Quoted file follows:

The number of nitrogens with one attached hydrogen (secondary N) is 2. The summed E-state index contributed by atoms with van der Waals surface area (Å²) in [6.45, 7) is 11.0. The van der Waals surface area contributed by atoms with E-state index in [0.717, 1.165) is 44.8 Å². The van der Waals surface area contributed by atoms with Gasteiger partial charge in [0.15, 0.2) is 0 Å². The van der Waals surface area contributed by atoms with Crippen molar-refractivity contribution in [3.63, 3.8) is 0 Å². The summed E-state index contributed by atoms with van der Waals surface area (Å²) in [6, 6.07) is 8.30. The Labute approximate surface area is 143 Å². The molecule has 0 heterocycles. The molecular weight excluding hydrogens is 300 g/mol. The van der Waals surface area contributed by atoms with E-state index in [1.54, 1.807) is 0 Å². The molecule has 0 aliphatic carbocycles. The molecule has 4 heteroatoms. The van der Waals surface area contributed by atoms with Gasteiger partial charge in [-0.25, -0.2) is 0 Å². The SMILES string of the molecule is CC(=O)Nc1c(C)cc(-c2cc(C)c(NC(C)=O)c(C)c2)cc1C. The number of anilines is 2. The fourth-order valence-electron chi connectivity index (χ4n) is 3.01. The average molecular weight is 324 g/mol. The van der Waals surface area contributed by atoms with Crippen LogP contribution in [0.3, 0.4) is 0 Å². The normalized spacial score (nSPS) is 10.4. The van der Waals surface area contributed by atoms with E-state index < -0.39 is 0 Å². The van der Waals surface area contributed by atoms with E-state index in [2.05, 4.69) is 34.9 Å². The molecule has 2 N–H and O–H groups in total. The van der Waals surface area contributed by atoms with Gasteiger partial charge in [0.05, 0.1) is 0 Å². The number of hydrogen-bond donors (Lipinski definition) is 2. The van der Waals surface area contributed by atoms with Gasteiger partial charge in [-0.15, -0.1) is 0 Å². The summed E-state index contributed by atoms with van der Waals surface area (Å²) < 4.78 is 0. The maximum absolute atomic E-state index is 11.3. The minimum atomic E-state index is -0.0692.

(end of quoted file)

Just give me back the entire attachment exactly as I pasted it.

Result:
The number of nitrogens with one attached hydrogen (secondary N) is 2. The summed E-state index contributed by atoms with van der Waals surface area (Å²) in [6.45, 7) is 11.0. The van der Waals surface area contributed by atoms with E-state index in [0.717, 1.165) is 44.8 Å². The van der Waals surface area contributed by atoms with Gasteiger partial charge in [0.15, 0.2) is 0 Å². The van der Waals surface area contributed by atoms with Crippen molar-refractivity contribution in [3.63, 3.8) is 0 Å². The summed E-state index contributed by atoms with van der Waals surface area (Å²) in [6, 6.07) is 8.30. The Labute approximate surface area is 143 Å². The molecule has 0 heterocycles. The molecular weight excluding hydrogens is 300 g/mol. The van der Waals surface area contributed by atoms with E-state index in [1.54, 1.807) is 0 Å². The molecule has 0 aliphatic carbocycles. The molecule has 4 heteroatoms. The van der Waals surface area contributed by atoms with Gasteiger partial charge in [-0.25, -0.2) is 0 Å². The SMILES string of the molecule is CC(=O)Nc1c(C)cc(-c2cc(C)c(NC(C)=O)c(C)c2)cc1C. The number of anilines is 2. The fourth-order valence-electron chi connectivity index (χ4n) is 3.01. The average molecular weight is 324 g/mol. The van der Waals surface area contributed by atoms with Crippen LogP contribution in [0.3, 0.4) is 0 Å². The normalized spacial score (nSPS) is 10.4. The van der Waals surface area contributed by atoms with E-state index < -0.39 is 0 Å². The van der Waals surface area contributed by atoms with E-state index in [2.05, 4.69) is 34.9 Å². The molecule has 2 N–H and O–H groups in total. The van der Waals surface area contributed by atoms with Gasteiger partial charge in [0.05, 0.1) is 0 Å². The number of hydrogen-bond donors (Lipinski definition) is 2. The van der Waals surface area contributed by atoms with Gasteiger partial charge in [-0.15, -0.1) is 0 Å². The summed E-state index contributed by atoms with van der Waals surface area (Å²) < 4.78 is 0. The maximum absolute atomic E-state index is 11.3. The minimum atomic E-state index is -0.0692.